Friday, January 14, 2011
Back in the Saddle
More than that, though, the games get UMD back in the grind of the tough league schedule, as the second half of the season begins.
Between now and March 5, UMD will finish up the league slate with 14 games, eight of which will take place at Amsoil Arena. It's a favorable schedule for UMD in terms of home/away, especially when you consider that Michigan Tech and Minnesota State aren't traditionally intimidating road trips, even if they are tough places for UMD to get wins.
(Don't sleep on Tech, which gets Brett Olson back for their weekend set against St. Lawrence.)
The Bulldogs need to keep winning games. More than that, the ability to win season series from league rivals is very important when it comes time for Pairwise comparisons. The Bulldogs have 2-0 advantages over Wisconsin, Michigan Tech, and Alaska-Anchorage already, but have work to do against Minnesota (0-1-1). They haven't played St. Cloud State (home Feb. 11-12), Minnesota State (away Feb. 18-19), Colorado College (away Feb. 25-26), or Nebraska-Omaha (home March 4-5) yet. Among them, it appears CC and UNO are the best bets to be among the top 25 of the RPI by season's end, but MSU could be a darkhorse player in the "Who makes the NCAAs?" race, because they blew through non-conference play without a loss, picking up key wins over Notre Dame and Brown in the Shillelagh Tournament.
(Brown isn't good, but that could be a big win for MSU in the Pairwise.)
Wisconsin has plenty of firepower up front, thanks to guys like Craig Smith and Mark Zengerle, but they're also well-stocked on the blue line, with two of the better offensive defensemen in the league in Jake Gardiner and Justin Schultz. Their ability to put the puck in the net is not something you see often in blue-line teammates, and they're a challenge for the Bulldogs, who can't afford to sit back and give them space.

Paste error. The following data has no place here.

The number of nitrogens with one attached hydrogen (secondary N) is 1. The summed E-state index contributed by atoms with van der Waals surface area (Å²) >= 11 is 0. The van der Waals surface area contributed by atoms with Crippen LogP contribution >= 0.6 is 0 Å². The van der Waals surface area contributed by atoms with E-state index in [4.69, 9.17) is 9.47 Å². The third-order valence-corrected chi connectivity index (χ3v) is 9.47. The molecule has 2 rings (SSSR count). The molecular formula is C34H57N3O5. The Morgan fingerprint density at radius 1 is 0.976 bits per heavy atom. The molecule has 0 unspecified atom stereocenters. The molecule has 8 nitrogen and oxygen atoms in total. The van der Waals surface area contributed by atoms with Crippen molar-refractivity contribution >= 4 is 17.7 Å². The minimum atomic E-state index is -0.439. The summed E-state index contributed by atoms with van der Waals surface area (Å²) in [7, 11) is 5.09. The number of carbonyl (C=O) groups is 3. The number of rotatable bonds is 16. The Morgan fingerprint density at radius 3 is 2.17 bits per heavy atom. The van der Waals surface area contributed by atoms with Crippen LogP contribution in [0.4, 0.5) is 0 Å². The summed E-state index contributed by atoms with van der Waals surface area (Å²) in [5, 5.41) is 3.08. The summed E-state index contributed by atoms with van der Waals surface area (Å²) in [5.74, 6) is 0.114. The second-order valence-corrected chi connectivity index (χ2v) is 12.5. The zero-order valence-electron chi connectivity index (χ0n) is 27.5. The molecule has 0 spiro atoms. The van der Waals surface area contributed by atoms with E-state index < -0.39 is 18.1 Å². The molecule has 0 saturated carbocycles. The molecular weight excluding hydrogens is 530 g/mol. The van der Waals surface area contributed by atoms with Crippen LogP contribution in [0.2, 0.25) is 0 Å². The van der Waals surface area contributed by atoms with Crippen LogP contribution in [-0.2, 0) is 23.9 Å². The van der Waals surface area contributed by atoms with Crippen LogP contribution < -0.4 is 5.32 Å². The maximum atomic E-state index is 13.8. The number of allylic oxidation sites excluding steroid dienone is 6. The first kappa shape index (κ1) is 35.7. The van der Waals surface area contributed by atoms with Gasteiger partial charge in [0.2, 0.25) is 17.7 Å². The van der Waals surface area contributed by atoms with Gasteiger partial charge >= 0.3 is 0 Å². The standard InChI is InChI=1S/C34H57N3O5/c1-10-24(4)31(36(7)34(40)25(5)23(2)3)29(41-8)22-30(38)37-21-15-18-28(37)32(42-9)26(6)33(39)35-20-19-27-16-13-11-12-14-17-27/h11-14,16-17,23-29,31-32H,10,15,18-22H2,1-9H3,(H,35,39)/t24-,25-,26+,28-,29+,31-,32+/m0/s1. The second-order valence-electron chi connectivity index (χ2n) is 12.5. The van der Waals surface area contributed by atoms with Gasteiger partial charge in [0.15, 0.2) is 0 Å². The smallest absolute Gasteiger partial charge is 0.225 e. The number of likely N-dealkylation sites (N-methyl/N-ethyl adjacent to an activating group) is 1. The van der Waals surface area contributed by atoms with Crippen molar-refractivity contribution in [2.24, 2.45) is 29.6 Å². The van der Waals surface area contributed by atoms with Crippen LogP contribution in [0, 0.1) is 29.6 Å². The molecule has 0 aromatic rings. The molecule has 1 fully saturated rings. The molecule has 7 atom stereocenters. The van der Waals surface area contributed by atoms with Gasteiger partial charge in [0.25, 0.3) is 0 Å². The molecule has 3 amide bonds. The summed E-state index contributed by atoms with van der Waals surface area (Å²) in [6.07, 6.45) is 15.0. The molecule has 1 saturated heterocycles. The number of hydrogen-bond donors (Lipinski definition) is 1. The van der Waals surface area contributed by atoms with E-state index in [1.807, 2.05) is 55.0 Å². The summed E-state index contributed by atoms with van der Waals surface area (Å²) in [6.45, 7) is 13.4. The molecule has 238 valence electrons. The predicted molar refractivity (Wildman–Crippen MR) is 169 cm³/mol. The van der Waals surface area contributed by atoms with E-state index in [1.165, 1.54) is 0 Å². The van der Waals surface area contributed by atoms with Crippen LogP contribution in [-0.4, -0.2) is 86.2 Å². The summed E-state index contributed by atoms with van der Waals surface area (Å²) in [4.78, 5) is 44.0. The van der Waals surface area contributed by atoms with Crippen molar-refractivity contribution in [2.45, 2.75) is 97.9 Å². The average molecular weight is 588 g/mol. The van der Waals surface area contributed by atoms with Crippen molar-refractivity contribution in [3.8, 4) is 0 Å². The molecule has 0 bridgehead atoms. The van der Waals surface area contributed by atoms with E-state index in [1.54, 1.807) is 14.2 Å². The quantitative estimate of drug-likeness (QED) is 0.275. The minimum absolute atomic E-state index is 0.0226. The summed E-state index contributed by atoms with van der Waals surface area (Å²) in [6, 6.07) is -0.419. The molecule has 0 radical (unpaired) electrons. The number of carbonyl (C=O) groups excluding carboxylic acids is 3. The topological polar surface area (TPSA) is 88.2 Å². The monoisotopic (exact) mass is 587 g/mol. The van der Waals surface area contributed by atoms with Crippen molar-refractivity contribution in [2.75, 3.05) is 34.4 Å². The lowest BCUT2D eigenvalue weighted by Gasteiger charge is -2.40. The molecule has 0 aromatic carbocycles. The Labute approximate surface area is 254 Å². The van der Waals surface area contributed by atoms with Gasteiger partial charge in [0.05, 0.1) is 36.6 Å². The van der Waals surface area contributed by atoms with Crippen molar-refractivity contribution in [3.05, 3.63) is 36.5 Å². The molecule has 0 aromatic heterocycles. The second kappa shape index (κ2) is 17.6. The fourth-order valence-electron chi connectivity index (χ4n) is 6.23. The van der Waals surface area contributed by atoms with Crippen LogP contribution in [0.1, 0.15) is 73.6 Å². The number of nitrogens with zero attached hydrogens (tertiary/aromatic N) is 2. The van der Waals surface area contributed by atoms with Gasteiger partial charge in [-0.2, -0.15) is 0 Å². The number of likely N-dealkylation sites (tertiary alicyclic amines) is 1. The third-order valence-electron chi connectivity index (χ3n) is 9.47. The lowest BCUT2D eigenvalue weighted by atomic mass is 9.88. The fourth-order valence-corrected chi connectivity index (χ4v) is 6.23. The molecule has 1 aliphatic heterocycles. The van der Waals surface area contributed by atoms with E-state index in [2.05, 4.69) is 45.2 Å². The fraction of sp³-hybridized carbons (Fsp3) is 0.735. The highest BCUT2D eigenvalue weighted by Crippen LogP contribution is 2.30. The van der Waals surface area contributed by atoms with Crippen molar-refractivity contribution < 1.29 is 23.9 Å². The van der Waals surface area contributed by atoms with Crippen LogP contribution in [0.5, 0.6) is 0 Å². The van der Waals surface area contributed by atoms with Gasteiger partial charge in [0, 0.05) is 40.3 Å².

UMD has shown the ability at times to play a more passive game. I thought they gave Minnesota too much room and respect in their Friday loss there, something the Gophers were able to take advantage of. On the other hand, they've also shown the willingness to get in opponents' faces and play that highly-competitive style. If they lean that way this weekend, they'll do well at home.
Wisconsin goalies Scott Gudmandson and Brett Bennett didn't do that great against UMD in November, but Gudmandson has really emerged as the top guy since then. The senior has ten wins and an impressive .933 save percentage. UMD has experienced some adventures in goal, and one of them was Kenny Reiter's Friday start in Madison, where he was pulled after allowing three goals on eight shots.
Goaltending and special teams matter this time of year, and UMD seems to have secured one of the three major phases. The penalty kill has been very sharp as of late, improving to 83 percent on the season over an even 100 opponent power plays. Their improvement there has bumped them to fifth in the WCHA, their highest ranking of the season. Much of that work has been without key players. Wade Bergman missed the Minnesota series. Kyle Schmidt has missed the last three games. Cody Danberg hasn't played this season, and won't now that he is officially taking a medical redshirt. If Reiter and Aaron Crandall keep playing well in goal, that takes care of the second phase, and all the Bulldogs have to do is get the power play going again.
Expect to see David Grun on the top power play unit this weekend, with Justin Fontaine working a point with Justin Faulk on the other point. Grun will have the Connollys (Jack and Mike) joining him down low. Travis Oleksuk will center the second power play unit, with Trent Palm and Brady Lamb on the points.
It's a bit of a change, but a good idea, because it might jumpstart a struggling facet of UMD's game, and it gives opponents some different combinations and ideas to think about.